Rodeo 101:   What Are You Watching?

 

The Limestone Sheriff’s Rodeo Events are divided into three basic categories:

 

Riding events include bull riding, bareback bronc riding and saddle bronc riding. Rough stock contestants receive a score from each of the two professional rodeo judges in the arena based on the competitor’s riding stock control and ability to ride the animal for a period of 8-seconds. In rough stock events, the judges award the ride from one to 25 points on how well he rides and they score the horse or bull on the same point scale for how well the animal bucks. If the animal bucks the rider off, the judges will record a score only for the animal.

 

Timed events include cowgirl barrel racing, breakaway roping, tie-down roping, team roping, and steer wrestling. Contestants try to complete their event in the least amount of time without receiving any time penalties for breaking the rules of an event.

 

Entertainment events include professional clowns and performers that entertain the audience between competitive events and while the arena is being prepared for the next event. This also includes the Queen and Cowboy contest finalists, the kids’ Gold Rush and Calf Scramble, and the Chuck Wagon Races.

 

     

 

Bull Riding is one of the youngest of the standard rodeo events and has been voted on by the “Sportswriters of America” as the most dangerous sport. The bull rider, who might not weigh more than 140 pounds, places a flat braided rope around a bull weighing one ton or more. After the rope is looped through itself, the cowboy wraps the rope around his riding hand. Only the cowboy’s grip keeps the rope and rider in place. Riding bulls, even if only for eight seconds, is particularly dangerous not only because of being “bucked” off, but also because of the contact by the bull after a cowboy is on the ground.

 

 

 

Bareback Bronc Riding: The cowboy is allowed a rigging with a handhold and cannot touch the horse or himself with his “free” arm for balance. Additionally, the rider must have his dulled spurs touching the neck, over the points of the shoulders of the horse, when the horse’s front feet first touch the arena floor out of the chute. Cowboys receive more points for setting the spurs closer to the mane, because of the degree of difficulty.

 

 

   

 

Saddle Bronc Riding is known as pro rodeo’s classic event. The saddle bronc rider uses the rhythm of the bucking horse and his own sense of timing to make a successful ride. The best rides are those where the rider and animal are in synch—their motions and movements are similar. The rider holds on to a thickly braided bucking rope that is attached to a halter on the horse’s head. Saddle broncs are usually bigger and stouter horses than those in bareback riding. On the first jump from the chute, the rider must have his spurs touching the animal over the point of the horse’s shoulders or he will be disqualified.

 

Barrel Racing is known as a horse race with turns. The cowgirl’s time begins as she rides her horse across the starting line in the arena. She makes the run around three upright barrels, in a clover-leaf pattern, and back to the starting line where the clock stops. Tipping a barrel is permitted, but if it is knocked to the ground, a 5-second penalty is added to her time.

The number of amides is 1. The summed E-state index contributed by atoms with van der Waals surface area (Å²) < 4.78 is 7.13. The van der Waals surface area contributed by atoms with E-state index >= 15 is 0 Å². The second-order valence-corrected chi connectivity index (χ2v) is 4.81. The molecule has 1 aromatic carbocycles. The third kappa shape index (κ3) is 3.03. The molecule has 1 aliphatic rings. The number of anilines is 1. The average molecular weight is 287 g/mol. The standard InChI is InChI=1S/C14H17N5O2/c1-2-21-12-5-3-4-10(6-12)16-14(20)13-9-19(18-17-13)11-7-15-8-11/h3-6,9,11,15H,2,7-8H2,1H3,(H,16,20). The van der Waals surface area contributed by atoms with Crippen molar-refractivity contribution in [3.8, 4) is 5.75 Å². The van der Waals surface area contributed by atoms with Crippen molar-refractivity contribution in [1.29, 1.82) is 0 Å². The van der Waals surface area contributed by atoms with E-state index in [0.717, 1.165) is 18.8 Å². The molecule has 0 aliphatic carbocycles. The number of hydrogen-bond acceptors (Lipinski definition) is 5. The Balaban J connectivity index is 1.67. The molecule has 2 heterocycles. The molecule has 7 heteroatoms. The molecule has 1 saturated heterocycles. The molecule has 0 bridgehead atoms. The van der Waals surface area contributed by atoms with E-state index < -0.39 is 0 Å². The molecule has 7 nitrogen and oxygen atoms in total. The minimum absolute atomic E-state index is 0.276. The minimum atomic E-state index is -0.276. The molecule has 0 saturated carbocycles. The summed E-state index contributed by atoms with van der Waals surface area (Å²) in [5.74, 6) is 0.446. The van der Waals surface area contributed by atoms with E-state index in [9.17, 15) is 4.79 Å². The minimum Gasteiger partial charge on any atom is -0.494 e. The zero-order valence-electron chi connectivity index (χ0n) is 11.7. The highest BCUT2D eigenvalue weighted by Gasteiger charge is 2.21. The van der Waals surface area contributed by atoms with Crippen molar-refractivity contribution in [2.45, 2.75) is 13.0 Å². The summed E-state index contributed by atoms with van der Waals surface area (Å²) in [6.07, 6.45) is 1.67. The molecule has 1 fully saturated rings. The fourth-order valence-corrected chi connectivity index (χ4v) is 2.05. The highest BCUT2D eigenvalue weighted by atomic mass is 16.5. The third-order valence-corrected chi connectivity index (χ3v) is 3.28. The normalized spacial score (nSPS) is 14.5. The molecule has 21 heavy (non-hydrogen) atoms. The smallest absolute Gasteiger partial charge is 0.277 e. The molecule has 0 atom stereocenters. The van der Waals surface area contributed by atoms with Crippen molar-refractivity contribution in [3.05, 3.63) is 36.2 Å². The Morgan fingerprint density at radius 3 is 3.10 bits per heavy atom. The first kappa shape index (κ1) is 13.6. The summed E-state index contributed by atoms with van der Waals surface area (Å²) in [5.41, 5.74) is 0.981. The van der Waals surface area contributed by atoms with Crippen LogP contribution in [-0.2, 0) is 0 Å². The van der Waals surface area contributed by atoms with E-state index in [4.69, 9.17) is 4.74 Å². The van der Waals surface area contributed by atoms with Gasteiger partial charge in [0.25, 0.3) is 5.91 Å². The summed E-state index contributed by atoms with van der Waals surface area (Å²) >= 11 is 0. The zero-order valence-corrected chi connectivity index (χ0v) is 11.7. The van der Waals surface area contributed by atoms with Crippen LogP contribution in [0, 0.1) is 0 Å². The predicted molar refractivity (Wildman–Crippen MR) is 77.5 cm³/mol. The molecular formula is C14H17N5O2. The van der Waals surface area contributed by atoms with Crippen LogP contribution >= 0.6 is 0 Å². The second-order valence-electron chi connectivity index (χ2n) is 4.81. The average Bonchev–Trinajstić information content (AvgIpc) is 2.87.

Team Roping is the only rodeo event that features two contestants competing at the same time. The team is made up of a header and a heeler. The header ropes the horns dallies or wraps his rope around his saddle horn and turns the steer to the left for the other cowboy who ropes the heels. The heeler must throw a loop with precision timing to catch both of the steer’s hind legs. Once both roper’s have made a catch and pulled their horses and the steer to a stop, and are facing each other, time ends.

Steer Wrestling, originally called “bulldogging”, requires the cowboy to jump from a running horse onto the back of a 600-pound steer. The cowboy catches the steer behind the horns, stops the steer’s forward momentum and wrestles it to the ground with all four of it’s legs and head pointing the same direction. The bulldogger is assisted by a hazer, who rides along the steer’s right to keep the animal running straight.

Tie-Down Roping, originally known as “Calf Roping”, began as a ranch skill. Roping is the most sensible way to detain the calf long enough to doctor or brand it. The calf is given a head start on the roper. Once the roper has his loop on the calf, he dismounts and runs down along the rope to the calf. After the calf is on the ground, the cowboy ties three legs together with a 6-foot pigging string. If the cowboy’s horse leaves the box too soon and breaks the barrier—which is stretched in front of the horse—a 10-second penalty is added to the roper’s time. In tie-down roping, a 10th of a second can often make the difference between winning and losing.

Breakaway roping is a rodeo event that features a calf and one mounted cowgirl. A 10-foot rope is fastened around the calf's neck which is used to ensure that the calf gets a head start. The breakaway roper is behind a taut rope fastened with an easily broken string which is fastened to the rope on the calf. When the roper is ready she calls for the calf and the chute man trips a lever opening the doors. The suddenly freed calf breaks out running. When the calf reaches the end of his rope, it pops off and simultaneously releases the barrier for the roper. The roper must throw her rope in a loop around the calf's neck.

Once the rope is around the calf's neck, the roper signals the horse to stop suddenly. The rope is tied to the saddle horn with a string. When the calf hits the end of the rope, the rope is pulled taught and the string breaks. The breaking of the string marks the end of the run. The fastest run wins.